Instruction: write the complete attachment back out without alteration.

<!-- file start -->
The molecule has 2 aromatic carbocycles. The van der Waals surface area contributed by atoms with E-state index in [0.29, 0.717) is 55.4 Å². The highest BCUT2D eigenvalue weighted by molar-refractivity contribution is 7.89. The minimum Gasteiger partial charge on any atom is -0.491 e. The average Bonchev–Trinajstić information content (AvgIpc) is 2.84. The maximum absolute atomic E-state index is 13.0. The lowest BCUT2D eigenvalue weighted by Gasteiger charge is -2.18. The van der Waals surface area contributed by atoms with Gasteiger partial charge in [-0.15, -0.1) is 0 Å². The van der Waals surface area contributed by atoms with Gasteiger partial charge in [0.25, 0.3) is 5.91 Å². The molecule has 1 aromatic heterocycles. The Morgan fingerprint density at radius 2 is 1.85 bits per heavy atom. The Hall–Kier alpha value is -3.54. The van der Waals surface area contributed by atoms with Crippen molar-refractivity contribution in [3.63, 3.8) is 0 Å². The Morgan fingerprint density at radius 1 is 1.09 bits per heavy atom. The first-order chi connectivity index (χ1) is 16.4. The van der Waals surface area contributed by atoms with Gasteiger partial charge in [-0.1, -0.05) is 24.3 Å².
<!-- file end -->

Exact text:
The molecule has 2 aromatic carbocycles. The van der Waals surface area contributed by atoms with E-state index in [0.29, 0.717) is 55.4 Å². The highest BCUT2D eigenvalue weighted by molar-refractivity contribution is 7.89. The minimum Gasteiger partial charge on any atom is -0.491 e. The average Bonchev–Trinajstić information content (AvgIpc) is 2.84. The maximum absolute atomic E-state index is 13.0. The lowest BCUT2D eigenvalue weighted by Gasteiger charge is -2.18. The van der Waals surface area contributed by atoms with Gasteiger partial charge in [-0.15, -0.1) is 0 Å². The van der Waals surface area contributed by atoms with Gasteiger partial charge in [0.25, 0.3) is 5.91 Å². The molecule has 1 aromatic heterocycles. The Morgan fingerprint density at radius 2 is 1.85 bits per heavy atom. The Hall–Kier alpha value is -3.54. The van der Waals surface area contributed by atoms with Crippen molar-refractivity contribution in [3.63, 3.8) is 0 Å². The Morgan fingerprint density at radius 1 is 1.09 bits per heavy atom. The first-order chi connectivity index (χ1) is 16.4. The van der Waals surface area contributed by atoms with Gasteiger partial charge in [-0.1, -0.05) is 24.3 Å².